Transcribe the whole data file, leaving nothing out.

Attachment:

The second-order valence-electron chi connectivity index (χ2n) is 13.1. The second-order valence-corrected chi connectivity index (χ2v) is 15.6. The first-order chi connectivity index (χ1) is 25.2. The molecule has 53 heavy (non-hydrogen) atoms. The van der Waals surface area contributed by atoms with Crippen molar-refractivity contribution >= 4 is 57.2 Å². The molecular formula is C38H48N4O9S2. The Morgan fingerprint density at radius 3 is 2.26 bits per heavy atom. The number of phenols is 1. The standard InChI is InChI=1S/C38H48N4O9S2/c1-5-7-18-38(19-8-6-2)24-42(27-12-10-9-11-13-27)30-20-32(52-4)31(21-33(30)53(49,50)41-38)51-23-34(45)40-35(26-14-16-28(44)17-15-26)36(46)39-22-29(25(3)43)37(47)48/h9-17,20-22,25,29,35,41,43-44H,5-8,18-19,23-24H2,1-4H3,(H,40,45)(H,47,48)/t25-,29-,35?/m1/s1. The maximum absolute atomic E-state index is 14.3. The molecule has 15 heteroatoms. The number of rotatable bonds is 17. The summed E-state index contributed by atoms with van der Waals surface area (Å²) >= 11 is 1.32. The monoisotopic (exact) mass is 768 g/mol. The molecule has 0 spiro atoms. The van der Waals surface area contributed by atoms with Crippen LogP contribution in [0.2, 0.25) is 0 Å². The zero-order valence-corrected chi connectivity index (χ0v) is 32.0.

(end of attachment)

The second-order valence-electron chi connectivity index (χ2n) is 13.1. The second-order valence-corrected chi connectivity index (χ2v) is 15.6. The first-order chi connectivity index (χ1) is 25.2. The molecule has 53 heavy (non-hydrogen) atoms. The van der Waals surface area contributed by atoms with Crippen molar-refractivity contribution >= 4 is 57.2 Å². The molecular formula is C38H48N4O9S2. The Morgan fingerprint density at radius 3 is 2.26 bits per heavy atom. The number of phenols is 1. The standard InChI is InChI=1S/C38H48N4O9S2/c1-5-7-18-38(19-8-6-2)24-42(27-12-10-9-11-13-27)30-20-32(52-4)31(21-33(30)53(49,50)41-38)51-23-34(45)40-35(26-14-16-28(44)17-15-26)36(46)39-22-29(25(3)43)37(47)48/h9-17,20-22,25,29,35,41,43-44H,5-8,18-19,23-24H2,1-4H3,(H,40,45)(H,47,48)/t25-,29-,35?/m1/s1. The maximum absolute atomic E-state index is 14.3. The molecule has 15 heteroatoms. The number of rotatable bonds is 17. The summed E-state index contributed by atoms with van der Waals surface area (Å²) >= 11 is 1.32. The monoisotopic (exact) mass is 768 g/mol. The molecule has 0 spiro atoms. The van der Waals surface area contributed by atoms with Crippen LogP contribution in [0.2, 0.25) is 0 Å². The zero-order valence-corrected chi connectivity index (χ0v) is 32.0.